We’ve learned a lot about Mars in recent years. Multiple orbiters and hugely-successful rover missions have delivered a cascade of discoveries about our neighbouring planet. But to take the next step in unlocking Mars’ secrets, we need to get Martian samples back to Earth.
Both the ESA and NASA plan to get samples from Mars back to laboratories here on Earth, where they can be subjected to the type of detailed analysis that’s simply not possible with rovers on the surface of Mars. That effort is called the Mars Sample Return Campaign. Perhaps surprisingly, the hardest part might not be getting the samples back to Earth, but deciding on the order of scientific investigations into those samples.
The samples will be highly-coveted by scientists around the world. They have the potential to unlock secrets and answer pivotal questions in our quest to understand Mars.
“Mars Sample Return would be a huge advancement for Mars science and the exploration of the Solar System”, concludes Sanjay Vijendran, ESA’s Mars Sample Return Campaign Coordinator. “The samples will fundamentally advance our understanding of Mars, the history of our Solar System, and will help us plan for future exploration missions.”
For these samples to live up to their potential, they need to be handled carefully. But it all starts with getting the samples back to Earth.
The ESA and NASA are working together to get these samples to Earth. NASA’s 2020 Mars rover will prepare samples and leave them in vessels on the surface. Then the Sample Return Lander will land a platform near the Mars 2020 Rover landing site. An ESA rover, called the Sample Fetch Rover (SFR), will depart from that platform and gather the samples.
The SFR will deliver them to the platform where they’ll be placed in a canister on the Mars Ascent Vehicle (MAV). The MAV will be the first vehicle to lift off from the Martian surface and will deliver the samples into Mars orbit.
Next is the ESA’s Earth Return Orbiter (ERT), where the samples will be put into a sealed bio-containment system, then delivered to Earth orbit. From there, the samples will be sent to the surface, with the aid of parachutes, to be retrieved. Then the analysis begins.
NASA and ESA are both thinking ahead to how to handle these samples, including rocks, gas, and dust, for maximum science benefit.
The first consideration is controlling contamination. Any exposure to Earth’s atmosphere will change the samples. Just like samples from the Moon, the Martian samples will go into quarantine for protection.
There are guidelines in place to not only protect samples from Earth’s environment, but also to protect Earth from the samples, just in case. In 1959, at the dawn of the space age, the international community created COSPAR, the Committee on Space Research. COSPAR developed many of the guidelines that sought to protect other worlds from Earthly contamination, and vice versa.
Right now, COSPAR is updating its guidelines to prepare for the Mars samples.
It all starts with a Sample Receiving Facility (SRF) where the samples will be quarantined. Even before the sample containers are opened, scientific investigation can begin. These Martian samples will be extremely valuable, so even any Martian dust that has settled on the surface of the sample containers will be studied, before the containers are even opened. The samples can also be studied with non-invasive x-rays before being opened.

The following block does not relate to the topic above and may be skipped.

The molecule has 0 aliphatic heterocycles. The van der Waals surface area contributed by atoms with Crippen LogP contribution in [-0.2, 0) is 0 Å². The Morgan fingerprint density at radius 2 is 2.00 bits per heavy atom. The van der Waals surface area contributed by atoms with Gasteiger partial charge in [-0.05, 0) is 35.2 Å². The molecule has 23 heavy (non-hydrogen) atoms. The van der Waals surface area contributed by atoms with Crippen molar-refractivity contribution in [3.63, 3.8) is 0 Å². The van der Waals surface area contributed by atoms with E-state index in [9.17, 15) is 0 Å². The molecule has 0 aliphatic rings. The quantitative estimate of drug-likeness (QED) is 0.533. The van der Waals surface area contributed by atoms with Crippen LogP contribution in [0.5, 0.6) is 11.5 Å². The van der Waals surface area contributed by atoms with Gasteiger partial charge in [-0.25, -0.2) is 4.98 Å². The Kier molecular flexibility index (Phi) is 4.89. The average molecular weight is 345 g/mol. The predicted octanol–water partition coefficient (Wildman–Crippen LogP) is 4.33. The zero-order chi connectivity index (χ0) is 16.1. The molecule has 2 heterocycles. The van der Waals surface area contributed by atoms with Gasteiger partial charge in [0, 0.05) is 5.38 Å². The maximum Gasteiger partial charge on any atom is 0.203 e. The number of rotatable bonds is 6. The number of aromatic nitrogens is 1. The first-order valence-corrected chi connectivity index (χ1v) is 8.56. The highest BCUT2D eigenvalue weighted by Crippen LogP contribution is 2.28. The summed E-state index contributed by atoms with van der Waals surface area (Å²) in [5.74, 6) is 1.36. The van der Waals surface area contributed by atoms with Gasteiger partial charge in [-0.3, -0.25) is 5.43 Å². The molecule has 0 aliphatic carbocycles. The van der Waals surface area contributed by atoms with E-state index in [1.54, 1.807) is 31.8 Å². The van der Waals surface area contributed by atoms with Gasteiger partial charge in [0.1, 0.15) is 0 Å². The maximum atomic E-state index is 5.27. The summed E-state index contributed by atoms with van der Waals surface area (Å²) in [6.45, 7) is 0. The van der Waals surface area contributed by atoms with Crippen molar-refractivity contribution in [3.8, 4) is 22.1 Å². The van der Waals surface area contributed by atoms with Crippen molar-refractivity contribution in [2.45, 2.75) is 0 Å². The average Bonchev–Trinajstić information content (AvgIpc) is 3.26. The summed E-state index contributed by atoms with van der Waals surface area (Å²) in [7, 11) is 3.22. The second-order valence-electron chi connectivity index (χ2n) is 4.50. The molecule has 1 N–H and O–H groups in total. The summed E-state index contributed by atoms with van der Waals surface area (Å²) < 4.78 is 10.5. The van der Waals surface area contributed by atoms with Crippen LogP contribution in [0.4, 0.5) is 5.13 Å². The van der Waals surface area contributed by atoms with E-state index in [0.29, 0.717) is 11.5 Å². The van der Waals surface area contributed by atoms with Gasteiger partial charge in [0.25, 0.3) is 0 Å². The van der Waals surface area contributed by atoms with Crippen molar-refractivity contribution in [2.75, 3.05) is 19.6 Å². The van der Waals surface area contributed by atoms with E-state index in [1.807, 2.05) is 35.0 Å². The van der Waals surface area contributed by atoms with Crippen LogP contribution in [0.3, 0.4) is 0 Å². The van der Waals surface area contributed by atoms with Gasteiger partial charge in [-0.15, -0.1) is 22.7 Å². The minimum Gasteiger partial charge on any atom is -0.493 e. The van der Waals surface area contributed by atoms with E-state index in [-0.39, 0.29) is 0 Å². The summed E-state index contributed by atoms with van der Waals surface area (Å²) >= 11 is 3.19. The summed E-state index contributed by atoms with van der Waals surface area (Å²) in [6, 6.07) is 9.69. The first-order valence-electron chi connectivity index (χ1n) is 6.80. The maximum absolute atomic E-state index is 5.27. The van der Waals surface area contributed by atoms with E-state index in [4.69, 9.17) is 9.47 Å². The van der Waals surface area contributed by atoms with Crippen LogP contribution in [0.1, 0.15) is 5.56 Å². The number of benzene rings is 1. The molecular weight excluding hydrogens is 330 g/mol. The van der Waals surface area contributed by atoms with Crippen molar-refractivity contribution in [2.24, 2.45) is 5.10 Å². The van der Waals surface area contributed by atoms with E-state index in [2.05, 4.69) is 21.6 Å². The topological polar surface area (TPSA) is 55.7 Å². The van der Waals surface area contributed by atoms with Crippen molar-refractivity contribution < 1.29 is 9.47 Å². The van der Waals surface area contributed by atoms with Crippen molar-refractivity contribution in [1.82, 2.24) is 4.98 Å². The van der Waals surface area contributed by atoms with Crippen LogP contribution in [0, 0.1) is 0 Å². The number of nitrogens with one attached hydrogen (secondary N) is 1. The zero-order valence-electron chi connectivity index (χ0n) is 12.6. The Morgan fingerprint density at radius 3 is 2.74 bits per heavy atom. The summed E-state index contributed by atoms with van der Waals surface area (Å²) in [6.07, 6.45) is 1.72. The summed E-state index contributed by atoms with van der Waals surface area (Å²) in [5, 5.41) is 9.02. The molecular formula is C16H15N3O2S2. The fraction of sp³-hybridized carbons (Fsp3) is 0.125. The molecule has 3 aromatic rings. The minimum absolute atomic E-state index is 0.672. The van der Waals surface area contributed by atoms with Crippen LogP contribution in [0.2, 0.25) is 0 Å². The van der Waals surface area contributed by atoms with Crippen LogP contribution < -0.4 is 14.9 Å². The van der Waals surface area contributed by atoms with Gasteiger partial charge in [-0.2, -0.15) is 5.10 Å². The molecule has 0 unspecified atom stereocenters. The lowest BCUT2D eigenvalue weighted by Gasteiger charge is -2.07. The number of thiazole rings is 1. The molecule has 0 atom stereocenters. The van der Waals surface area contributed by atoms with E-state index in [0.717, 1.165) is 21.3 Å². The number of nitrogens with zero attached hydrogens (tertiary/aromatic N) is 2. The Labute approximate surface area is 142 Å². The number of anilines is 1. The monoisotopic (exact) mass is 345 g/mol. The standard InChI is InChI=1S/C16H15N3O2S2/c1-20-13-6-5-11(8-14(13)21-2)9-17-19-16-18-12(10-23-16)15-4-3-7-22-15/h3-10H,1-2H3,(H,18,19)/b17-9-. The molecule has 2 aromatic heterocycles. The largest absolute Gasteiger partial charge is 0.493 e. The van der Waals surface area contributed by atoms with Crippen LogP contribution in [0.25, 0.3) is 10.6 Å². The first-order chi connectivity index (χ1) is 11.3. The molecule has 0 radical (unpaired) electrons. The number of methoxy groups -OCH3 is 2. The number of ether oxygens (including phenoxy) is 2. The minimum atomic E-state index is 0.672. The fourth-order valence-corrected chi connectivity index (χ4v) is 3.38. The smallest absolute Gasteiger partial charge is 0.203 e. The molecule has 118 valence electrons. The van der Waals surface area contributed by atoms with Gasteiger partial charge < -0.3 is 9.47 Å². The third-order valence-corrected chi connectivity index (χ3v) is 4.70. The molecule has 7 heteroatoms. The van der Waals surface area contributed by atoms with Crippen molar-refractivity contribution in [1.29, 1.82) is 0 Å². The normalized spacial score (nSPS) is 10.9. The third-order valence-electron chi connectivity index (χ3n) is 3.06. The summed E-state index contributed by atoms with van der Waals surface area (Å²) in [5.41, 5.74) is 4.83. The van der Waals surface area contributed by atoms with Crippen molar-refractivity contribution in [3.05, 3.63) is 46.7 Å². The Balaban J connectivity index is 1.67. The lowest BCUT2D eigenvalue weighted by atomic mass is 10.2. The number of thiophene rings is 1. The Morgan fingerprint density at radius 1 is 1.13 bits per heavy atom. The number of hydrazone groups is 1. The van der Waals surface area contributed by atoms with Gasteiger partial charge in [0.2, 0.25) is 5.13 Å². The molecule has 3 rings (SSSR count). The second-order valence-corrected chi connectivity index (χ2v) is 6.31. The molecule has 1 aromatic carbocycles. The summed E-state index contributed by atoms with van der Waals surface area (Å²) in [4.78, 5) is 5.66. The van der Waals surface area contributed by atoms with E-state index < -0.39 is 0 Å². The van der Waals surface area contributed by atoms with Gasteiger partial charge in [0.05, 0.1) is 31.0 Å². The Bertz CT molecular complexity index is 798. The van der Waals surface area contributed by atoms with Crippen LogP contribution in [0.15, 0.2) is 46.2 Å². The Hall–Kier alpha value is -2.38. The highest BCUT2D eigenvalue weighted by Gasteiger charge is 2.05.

Before any samples are opened, the order of investigation and study will be predetermined.
“The sample tubes will contain martian rocks, dust and atmosphere,” says Elliot Sefton-Nash, the MSR Study Scientist from ESA’s Science Support Office, “Even though the plan is to open the tubes in a contained and inert environment, for a few measurements the clock will be ticking: for example, trapped gases in the sample material might start to mix with their surroundings, which could modify the martian chemical signatures that we want to measure.”
There are a multitude of measurements that scientists want to take. The trick is to find the best way to proceed, since some of those measurements are time-sensitive, and others will alter the samples. Also, the samples, according to planetary protection protocols, will eventually have to be sterilized, in case any Martian hitchhikers rode them to Earth.
But the sterilization of the samples is problematic. They have to be sterilized using radiation, chemical processes, or heat, and all those methods can alter the samples. So any scientific investigations that are sensitive to those methods have to be prioritized.
The body that decides how the samples should be handled is called the Mars Sample Return Science Planning Group. The good news is that that group says that roughly 3/4 of the scientific investigations can be done after sterilization.
But there’s still a lot of decisions to puzzle through.
The order in which investigations are done after sterilization is still important, because some measurements will influence the results of others. For example, some measurements will destroy samples in order to get results, and not all measurements can be done on all samples. According to the ESA, the nature of the laboratory doing the work can be a decisive factor.
Precision measurements of carbon in the samples dictates strict control of carbon in the laboratory. It may be that an all-metal laboratory is needed to guarantee valid results. But an all-metal laboratory could contaminate samples for other measurements. Finding the right balance is a big puzzle.
Once the ESA’s Space19+ Council meets and finalizes their involvement with the Mars Sample Return Mission, planning for handling the samples can begin in earnest. It’ll be up to the ESA, NASA, and the scientific community to come up with a plan that delivers the most science from the samples.
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